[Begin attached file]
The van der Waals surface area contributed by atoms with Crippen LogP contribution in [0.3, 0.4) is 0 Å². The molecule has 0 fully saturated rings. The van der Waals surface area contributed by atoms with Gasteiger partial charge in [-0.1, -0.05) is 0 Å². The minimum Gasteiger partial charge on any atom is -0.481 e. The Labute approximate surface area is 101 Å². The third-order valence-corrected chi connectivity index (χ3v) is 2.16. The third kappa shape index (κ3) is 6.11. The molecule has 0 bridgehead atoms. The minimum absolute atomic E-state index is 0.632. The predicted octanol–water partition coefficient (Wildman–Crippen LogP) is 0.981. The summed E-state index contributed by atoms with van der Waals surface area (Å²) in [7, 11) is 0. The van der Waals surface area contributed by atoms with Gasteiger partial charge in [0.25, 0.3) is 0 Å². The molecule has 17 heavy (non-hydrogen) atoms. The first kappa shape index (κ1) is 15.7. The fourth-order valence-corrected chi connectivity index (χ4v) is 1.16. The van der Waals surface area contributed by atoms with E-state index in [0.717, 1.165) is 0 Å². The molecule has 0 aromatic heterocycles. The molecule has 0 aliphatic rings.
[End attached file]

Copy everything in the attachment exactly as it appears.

The van der Waals surface area contributed by atoms with Crippen LogP contribution in [0.3, 0.4) is 0 Å². The molecule has 0 fully saturated rings. The van der Waals surface area contributed by atoms with Gasteiger partial charge in [-0.1, -0.05) is 0 Å². The minimum Gasteiger partial charge on any atom is -0.481 e. The Labute approximate surface area is 101 Å². The third-order valence-corrected chi connectivity index (χ3v) is 2.16. The third kappa shape index (κ3) is 6.11. The molecule has 0 bridgehead atoms. The minimum absolute atomic E-state index is 0.632. The predicted octanol–water partition coefficient (Wildman–Crippen LogP) is 0.981. The summed E-state index contributed by atoms with van der Waals surface area (Å²) in [7, 11) is 0. The van der Waals surface area contributed by atoms with Gasteiger partial charge in [0.25, 0.3) is 0 Å². The molecule has 17 heavy (non-hydrogen) atoms. The first kappa shape index (κ1) is 15.7. The fourth-order valence-corrected chi connectivity index (χ4v) is 1.16. The van der Waals surface area contributed by atoms with E-state index in [0.717, 1.165) is 0 Å². The molecule has 0 aromatic heterocycles. The molecule has 0 aliphatic rings.